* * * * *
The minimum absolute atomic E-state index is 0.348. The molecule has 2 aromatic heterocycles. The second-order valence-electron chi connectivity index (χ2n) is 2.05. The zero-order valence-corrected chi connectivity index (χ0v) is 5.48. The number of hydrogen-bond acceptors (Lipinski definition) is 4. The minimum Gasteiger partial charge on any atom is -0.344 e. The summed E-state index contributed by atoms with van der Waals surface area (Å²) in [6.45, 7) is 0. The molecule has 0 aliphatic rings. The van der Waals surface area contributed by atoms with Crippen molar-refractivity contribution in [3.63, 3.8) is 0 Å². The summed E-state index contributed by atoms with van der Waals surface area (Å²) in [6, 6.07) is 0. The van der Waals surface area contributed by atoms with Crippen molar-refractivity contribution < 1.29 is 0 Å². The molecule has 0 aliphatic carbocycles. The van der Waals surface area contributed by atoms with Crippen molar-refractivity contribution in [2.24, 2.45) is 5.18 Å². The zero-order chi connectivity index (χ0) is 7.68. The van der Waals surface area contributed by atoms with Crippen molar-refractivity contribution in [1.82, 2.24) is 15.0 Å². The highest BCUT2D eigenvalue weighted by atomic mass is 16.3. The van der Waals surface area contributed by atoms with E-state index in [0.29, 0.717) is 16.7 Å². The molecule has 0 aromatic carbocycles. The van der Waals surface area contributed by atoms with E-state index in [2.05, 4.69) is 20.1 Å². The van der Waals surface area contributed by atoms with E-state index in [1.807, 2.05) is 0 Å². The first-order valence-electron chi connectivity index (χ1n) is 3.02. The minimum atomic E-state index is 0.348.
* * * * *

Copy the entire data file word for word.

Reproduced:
The minimum absolute atomic E-state index is 0.348. The molecule has 2 aromatic heterocycles. The second-order valence-electron chi connectivity index (χ2n) is 2.05. The zero-order valence-corrected chi connectivity index (χ0v) is 5.48. The number of hydrogen-bond acceptors (Lipinski definition) is 4. The minimum Gasteiger partial charge on any atom is -0.344 e. The summed E-state index contributed by atoms with van der Waals surface area (Å²) in [6.45, 7) is 0. The molecule has 0 aliphatic rings. The van der Waals surface area contributed by atoms with Crippen molar-refractivity contribution in [3.63, 3.8) is 0 Å². The summed E-state index contributed by atoms with van der Waals surface area (Å²) in [6, 6.07) is 0. The van der Waals surface area contributed by atoms with Crippen molar-refractivity contribution < 1.29 is 0 Å². The molecule has 0 aliphatic carbocycles. The van der Waals surface area contributed by atoms with Crippen molar-refractivity contribution in [2.24, 2.45) is 5.18 Å². The zero-order chi connectivity index (χ0) is 7.68. The van der Waals surface area contributed by atoms with Crippen molar-refractivity contribution in [1.82, 2.24) is 15.0 Å². The highest BCUT2D eigenvalue weighted by atomic mass is 16.3. The van der Waals surface area contributed by atoms with E-state index in [0.29, 0.717) is 16.7 Å². The molecule has 0 aromatic carbocycles. The van der Waals surface area contributed by atoms with E-state index in [2.05, 4.69) is 20.1 Å². The van der Waals surface area contributed by atoms with E-state index in [1.807, 2.05) is 0 Å². The first-order valence-electron chi connectivity index (χ1n) is 3.02. The minimum atomic E-state index is 0.348.